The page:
Palmer was sitting at a desk in front of a glassed-in cubicle. Her IBM electric was red. She was typing faster than anyone I had ever seen. I was embarrassed to see Palmer typing; I’d heard this girl translate Greek just as fast. She was salutatorian of her class. She was someone Jessica the Democratic mayor’s daughter wanted to impress. But Palmer wasn’t embarrassed to see me; she was peppy and excited, eager to introduce me to her boss and have him put in a good word for me upstairs. She drew me into the man’s brightly lit office and said nice things about me. He was in his forties, I imagine, with photos of a family on his desk. He was balding and overweight, a modernized but Dickensian character. He praised Palmer and her cheeks reddened. My back was turned to them as I was leaving the office when they told me at what time they’d be home for dinner.

Even in a snowstorm with soaked shoes, it is wonderful to be twenty years old. At least it is wonderful from the safe distance of time, knowing as I now do that things far harder to endure were yet to come. That day, however, I was not feeling wonderful. I was exhausted, cold, and terrified. I crossed streets to find a grocery store, all the while imagining myself slipping in front of an oncoming truck. I wiped snow out of my eyes with tears, thinking at least that way my mother would never have to know about the forty days. As I shopped for fettucini noodles and Parmesan cheese and cream and salad and a thick steak to feed three — one of whom was a man with an obviously huge appetite — and then on to a liquor store again in the bleary snow, I thought of the alternative: if I really were pregnant, what were the job interviews for? What had four years on a generous Vassar Club scholarship gained me? I thought about my fiance and how responsible he would be, and how it would alter his plans and how his family would feel about me then. I knew, as I paid for the Beaujolais I’d learned to drink in their home, who was always held responsible for illegitimate pregnancies. I also knew about a girl in my dorm who’d gone for an abortion after getting pregnant by a townie. First of all, she could afford it. Second of all, after it, she’d left school in the middle of the week. No one even mentioned her name after that.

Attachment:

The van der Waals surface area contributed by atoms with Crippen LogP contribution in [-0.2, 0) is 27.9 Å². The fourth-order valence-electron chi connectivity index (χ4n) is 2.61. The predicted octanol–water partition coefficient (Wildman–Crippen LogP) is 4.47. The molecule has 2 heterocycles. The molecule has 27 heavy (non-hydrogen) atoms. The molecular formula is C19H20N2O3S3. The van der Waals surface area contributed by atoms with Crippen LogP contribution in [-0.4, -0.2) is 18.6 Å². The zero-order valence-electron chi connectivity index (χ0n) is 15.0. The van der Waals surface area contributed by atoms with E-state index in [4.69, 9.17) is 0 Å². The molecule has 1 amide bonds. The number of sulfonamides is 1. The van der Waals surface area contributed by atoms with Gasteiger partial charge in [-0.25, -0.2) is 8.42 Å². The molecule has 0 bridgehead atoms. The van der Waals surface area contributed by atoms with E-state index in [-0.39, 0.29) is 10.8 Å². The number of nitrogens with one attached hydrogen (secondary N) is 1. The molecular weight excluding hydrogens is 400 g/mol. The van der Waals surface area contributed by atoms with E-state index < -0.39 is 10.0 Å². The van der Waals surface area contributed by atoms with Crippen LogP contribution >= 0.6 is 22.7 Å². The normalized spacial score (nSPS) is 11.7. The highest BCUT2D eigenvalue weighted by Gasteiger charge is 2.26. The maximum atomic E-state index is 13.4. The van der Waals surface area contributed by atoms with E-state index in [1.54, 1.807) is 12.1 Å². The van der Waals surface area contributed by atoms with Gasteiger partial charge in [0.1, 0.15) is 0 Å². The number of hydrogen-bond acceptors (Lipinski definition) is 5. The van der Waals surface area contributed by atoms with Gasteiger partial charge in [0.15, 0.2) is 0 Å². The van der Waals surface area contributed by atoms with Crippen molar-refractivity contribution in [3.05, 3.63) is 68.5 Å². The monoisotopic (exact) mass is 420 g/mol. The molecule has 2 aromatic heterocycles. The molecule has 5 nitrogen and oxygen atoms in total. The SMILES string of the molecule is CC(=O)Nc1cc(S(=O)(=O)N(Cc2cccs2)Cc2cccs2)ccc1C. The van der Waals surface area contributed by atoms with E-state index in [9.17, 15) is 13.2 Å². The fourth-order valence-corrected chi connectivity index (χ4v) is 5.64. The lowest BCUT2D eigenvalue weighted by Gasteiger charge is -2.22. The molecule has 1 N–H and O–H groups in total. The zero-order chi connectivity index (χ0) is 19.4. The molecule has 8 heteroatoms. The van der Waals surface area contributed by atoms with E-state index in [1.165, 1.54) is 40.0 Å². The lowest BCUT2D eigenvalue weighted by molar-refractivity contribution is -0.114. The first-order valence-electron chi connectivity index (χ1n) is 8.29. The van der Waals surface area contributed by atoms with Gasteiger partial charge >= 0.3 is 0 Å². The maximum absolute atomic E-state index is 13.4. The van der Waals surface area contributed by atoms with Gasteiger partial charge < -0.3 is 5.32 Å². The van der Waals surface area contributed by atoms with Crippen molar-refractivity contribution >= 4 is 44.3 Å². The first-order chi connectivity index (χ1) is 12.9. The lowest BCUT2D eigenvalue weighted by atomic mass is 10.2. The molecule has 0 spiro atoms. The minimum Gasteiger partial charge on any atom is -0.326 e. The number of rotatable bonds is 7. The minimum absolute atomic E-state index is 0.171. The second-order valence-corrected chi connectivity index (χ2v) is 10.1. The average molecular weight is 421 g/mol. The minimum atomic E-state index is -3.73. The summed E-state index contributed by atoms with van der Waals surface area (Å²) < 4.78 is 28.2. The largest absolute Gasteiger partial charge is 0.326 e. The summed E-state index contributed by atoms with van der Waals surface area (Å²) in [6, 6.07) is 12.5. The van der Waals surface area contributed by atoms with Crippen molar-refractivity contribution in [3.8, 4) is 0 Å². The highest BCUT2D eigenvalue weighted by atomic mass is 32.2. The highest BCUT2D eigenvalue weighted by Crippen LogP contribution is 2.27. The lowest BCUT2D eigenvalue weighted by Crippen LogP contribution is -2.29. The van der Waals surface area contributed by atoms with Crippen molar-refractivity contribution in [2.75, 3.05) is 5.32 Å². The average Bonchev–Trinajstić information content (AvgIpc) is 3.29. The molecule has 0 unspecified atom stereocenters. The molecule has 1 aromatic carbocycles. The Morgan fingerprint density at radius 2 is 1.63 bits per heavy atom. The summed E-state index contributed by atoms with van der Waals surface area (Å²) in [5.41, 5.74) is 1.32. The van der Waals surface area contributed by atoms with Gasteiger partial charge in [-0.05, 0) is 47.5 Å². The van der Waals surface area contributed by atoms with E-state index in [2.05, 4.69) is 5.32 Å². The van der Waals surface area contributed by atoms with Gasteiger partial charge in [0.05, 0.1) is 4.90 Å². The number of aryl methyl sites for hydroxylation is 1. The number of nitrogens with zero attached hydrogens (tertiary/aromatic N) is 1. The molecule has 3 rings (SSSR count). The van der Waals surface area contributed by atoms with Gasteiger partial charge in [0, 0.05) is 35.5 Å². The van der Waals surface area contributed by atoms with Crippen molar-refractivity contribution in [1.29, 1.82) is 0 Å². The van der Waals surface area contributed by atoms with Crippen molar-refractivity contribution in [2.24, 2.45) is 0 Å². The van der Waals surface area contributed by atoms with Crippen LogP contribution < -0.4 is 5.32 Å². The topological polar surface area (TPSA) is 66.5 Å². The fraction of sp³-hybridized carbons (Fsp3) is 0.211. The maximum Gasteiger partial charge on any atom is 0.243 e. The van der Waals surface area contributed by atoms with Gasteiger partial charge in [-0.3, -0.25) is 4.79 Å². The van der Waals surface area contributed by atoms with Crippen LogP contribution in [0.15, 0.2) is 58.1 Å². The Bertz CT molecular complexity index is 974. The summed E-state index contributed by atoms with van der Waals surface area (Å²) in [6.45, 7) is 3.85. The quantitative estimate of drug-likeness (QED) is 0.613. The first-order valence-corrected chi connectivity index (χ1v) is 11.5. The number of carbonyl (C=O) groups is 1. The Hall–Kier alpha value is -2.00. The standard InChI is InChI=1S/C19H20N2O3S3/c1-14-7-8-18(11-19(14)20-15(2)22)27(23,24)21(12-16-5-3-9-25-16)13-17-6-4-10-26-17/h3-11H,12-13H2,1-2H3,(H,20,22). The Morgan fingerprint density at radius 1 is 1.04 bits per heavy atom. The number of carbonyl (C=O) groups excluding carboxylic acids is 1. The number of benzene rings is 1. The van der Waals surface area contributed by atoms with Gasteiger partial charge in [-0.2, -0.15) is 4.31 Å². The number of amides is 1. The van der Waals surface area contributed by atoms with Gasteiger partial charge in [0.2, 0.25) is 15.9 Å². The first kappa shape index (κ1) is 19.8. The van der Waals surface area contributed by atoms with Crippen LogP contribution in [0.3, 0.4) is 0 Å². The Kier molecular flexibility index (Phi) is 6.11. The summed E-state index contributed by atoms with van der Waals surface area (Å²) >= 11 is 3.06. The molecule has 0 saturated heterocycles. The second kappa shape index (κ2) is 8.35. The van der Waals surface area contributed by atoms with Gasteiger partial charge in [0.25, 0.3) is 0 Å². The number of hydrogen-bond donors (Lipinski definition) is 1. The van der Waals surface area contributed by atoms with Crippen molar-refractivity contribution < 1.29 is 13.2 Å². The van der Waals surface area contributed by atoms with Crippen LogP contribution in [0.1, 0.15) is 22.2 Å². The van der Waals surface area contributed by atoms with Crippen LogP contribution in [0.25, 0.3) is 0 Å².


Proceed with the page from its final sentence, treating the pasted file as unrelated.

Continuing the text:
I changed into dry clothes in Palmer’s apartment, college clothes, old wheat jeans and a pink and grey Vassar sweatshirt. I cooked. I went to the bathroom a hundred times to check. I drank a lot of Scotch. I set the table, lit candles I had bought, put music on Palmer’s stereo.

By the time Palmer and Bill arrived, I was really warm and the apartment smelled wonderful of garlic and butter and cream and broiling steak. They laughed to see how high I was, and I laughed with them. Bill said he’d called my interviewer who was looking forward to having me as his assistant. Palmer, Bill, and I shared a lascivious laugh. After dinner, Palmer and I cleaned up the dishes. She told me that Bill intended to stay a while; did I have a problem with that? I said it was her apartment. She started crying; I said I was the one who should be crying, I was probably pregnant. Bill came in to the kitchen because of the crying—and he heard what I had said. Palmer cried more loudly; he said he’d helped her get her abortion and he could help me get mine.

I fled to the bathroom and into another hot bath. I had no need for further Scotch. What kept me from sliding down into warm, wet unconsciousness were the consoling sounds in Palmer’s bedroom that quickly transformed into sounds of such erotic intensity that I was awakened by my strongest character trait, pure curiosity. What on earth were they doing?